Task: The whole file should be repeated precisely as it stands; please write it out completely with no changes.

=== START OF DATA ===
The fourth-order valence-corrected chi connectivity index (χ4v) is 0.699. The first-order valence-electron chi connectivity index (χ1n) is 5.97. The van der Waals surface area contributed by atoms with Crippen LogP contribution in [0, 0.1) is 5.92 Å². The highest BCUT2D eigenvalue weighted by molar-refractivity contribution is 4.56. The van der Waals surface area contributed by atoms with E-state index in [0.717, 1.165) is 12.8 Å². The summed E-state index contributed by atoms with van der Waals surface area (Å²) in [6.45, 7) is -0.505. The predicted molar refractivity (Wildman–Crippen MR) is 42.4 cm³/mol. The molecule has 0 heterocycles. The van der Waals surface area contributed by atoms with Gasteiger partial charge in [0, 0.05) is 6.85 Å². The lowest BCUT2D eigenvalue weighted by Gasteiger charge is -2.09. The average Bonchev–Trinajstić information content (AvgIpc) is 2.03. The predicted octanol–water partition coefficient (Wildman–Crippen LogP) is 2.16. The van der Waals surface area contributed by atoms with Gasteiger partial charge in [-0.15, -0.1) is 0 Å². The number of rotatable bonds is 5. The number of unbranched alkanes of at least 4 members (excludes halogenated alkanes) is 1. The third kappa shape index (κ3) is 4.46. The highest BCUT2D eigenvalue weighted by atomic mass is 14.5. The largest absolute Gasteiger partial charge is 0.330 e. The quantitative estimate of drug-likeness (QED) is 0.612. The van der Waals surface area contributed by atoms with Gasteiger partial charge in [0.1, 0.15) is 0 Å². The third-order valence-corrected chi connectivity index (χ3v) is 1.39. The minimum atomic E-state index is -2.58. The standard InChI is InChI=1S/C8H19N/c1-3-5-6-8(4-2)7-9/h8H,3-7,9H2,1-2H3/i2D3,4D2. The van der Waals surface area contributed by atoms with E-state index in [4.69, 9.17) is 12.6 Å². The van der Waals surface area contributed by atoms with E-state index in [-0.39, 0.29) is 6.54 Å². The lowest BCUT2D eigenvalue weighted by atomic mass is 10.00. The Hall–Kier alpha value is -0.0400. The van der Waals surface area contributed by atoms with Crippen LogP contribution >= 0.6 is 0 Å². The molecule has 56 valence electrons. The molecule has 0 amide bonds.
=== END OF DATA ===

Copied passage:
The fourth-order valence-corrected chi connectivity index (χ4v) is 0.699. The first-order valence-electron chi connectivity index (χ1n) is 5.97. The van der Waals surface area contributed by atoms with Crippen LogP contribution in [0, 0.1) is 5.92 Å². The highest BCUT2D eigenvalue weighted by molar-refractivity contribution is 4.56. The van der Waals surface area contributed by atoms with E-state index in [0.717, 1.165) is 12.8 Å². The summed E-state index contributed by atoms with van der Waals surface area (Å²) in [6.45, 7) is -0.505. The predicted molar refractivity (Wildman–Crippen MR) is 42.4 cm³/mol. The molecule has 0 heterocycles. The van der Waals surface area contributed by atoms with Gasteiger partial charge in [0, 0.05) is 6.85 Å². The lowest BCUT2D eigenvalue weighted by Gasteiger charge is -2.09. The average Bonchev–Trinajstić information content (AvgIpc) is 2.03. The predicted octanol–water partition coefficient (Wildman–Crippen LogP) is 2.16. The van der Waals surface area contributed by atoms with Gasteiger partial charge in [-0.15, -0.1) is 0 Å². The number of rotatable bonds is 5. The number of unbranched alkanes of at least 4 members (excludes halogenated alkanes) is 1. The third kappa shape index (κ3) is 4.46. The highest BCUT2D eigenvalue weighted by atomic mass is 14.5. The largest absolute Gasteiger partial charge is 0.330 e. The quantitative estimate of drug-likeness (QED) is 0.612. The van der Waals surface area contributed by atoms with Gasteiger partial charge in [0.1, 0.15) is 0 Å². The third-order valence-corrected chi connectivity index (χ3v) is 1.39. The minimum atomic E-state index is -2.58. The standard InChI is InChI=1S/C8H19N/c1-3-5-6-8(4-2)7-9/h8H,3-7,9H2,1-2H3/i2D3,4D2. The van der Waals surface area contributed by atoms with E-state index in [4.69, 9.17) is 12.6 Å². The van der Waals surface area contributed by atoms with E-state index in [-0.39, 0.29) is 6.54 Å². The lowest BCUT2D eigenvalue weighted by atomic mass is 10.00. The Hall–Kier alpha value is -0.0400. The van der Waals surface area contributed by atoms with Crippen LogP contribution >= 0.6 is 0 Å². The molecule has 56 valence electrons. The molecule has 0 amide bonds.